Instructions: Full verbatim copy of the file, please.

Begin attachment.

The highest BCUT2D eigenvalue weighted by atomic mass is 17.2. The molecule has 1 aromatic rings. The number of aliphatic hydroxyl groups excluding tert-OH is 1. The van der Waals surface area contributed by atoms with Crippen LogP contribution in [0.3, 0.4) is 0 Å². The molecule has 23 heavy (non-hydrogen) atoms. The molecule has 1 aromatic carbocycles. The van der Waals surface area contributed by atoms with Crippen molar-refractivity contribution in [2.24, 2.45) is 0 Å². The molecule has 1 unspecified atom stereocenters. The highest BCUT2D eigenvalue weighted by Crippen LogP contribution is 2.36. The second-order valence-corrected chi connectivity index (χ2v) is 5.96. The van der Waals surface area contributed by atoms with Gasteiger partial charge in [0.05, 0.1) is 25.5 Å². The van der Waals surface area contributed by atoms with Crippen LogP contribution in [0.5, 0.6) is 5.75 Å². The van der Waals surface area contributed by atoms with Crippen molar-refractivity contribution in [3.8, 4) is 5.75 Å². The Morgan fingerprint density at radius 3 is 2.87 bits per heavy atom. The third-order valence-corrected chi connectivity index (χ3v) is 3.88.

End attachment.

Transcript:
The highest BCUT2D eigenvalue weighted by atomic mass is 17.2. The molecule has 1 aromatic rings. The number of aliphatic hydroxyl groups excluding tert-OH is 1. The van der Waals surface area contributed by atoms with Crippen LogP contribution in [0.3, 0.4) is 0 Å². The molecule has 23 heavy (non-hydrogen) atoms. The molecule has 1 aromatic carbocycles. The van der Waals surface area contributed by atoms with Crippen molar-refractivity contribution in [2.24, 2.45) is 0 Å². The molecule has 1 unspecified atom stereocenters. The highest BCUT2D eigenvalue weighted by Crippen LogP contribution is 2.36. The second-order valence-corrected chi connectivity index (χ2v) is 5.96. The van der Waals surface area contributed by atoms with Gasteiger partial charge in [0.05, 0.1) is 25.5 Å². The van der Waals surface area contributed by atoms with Crippen LogP contribution in [0.5, 0.6) is 5.75 Å². The van der Waals surface area contributed by atoms with Crippen molar-refractivity contribution in [3.8, 4) is 5.75 Å². The Morgan fingerprint density at radius 3 is 2.87 bits per heavy atom. The third-order valence-corrected chi connectivity index (χ3v) is 3.88.